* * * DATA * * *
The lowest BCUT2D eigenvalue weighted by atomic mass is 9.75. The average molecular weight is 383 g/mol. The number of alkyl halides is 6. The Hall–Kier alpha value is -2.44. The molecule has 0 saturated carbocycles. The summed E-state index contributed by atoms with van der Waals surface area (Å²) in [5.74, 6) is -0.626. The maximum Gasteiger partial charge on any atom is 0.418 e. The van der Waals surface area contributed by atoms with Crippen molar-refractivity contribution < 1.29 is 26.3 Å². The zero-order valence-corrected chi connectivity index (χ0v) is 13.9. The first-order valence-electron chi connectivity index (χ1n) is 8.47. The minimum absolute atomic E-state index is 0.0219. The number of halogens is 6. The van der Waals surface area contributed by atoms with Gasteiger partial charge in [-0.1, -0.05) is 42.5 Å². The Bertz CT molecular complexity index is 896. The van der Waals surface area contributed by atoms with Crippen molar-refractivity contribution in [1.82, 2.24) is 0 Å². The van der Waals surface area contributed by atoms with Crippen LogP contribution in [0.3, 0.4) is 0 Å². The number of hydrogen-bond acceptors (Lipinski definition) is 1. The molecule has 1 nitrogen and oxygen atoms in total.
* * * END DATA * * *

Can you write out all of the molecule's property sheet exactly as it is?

The lowest BCUT2D eigenvalue weighted by atomic mass is 9.75. The average molecular weight is 383 g/mol. The number of alkyl halides is 6. The Hall–Kier alpha value is -2.44. The molecule has 0 saturated carbocycles. The summed E-state index contributed by atoms with van der Waals surface area (Å²) in [5.74, 6) is -0.626. The maximum Gasteiger partial charge on any atom is 0.418 e. The van der Waals surface area contributed by atoms with Crippen molar-refractivity contribution < 1.29 is 26.3 Å². The zero-order valence-corrected chi connectivity index (χ0v) is 13.9. The first-order valence-electron chi connectivity index (χ1n) is 8.47. The minimum absolute atomic E-state index is 0.0219. The number of halogens is 6. The van der Waals surface area contributed by atoms with Gasteiger partial charge in [-0.1, -0.05) is 42.5 Å². The Bertz CT molecular complexity index is 896. The van der Waals surface area contributed by atoms with Crippen molar-refractivity contribution in [1.82, 2.24) is 0 Å². The van der Waals surface area contributed by atoms with Crippen LogP contribution in [0.3, 0.4) is 0 Å². The number of hydrogen-bond acceptors (Lipinski definition) is 1. The molecule has 1 nitrogen and oxygen atoms in total.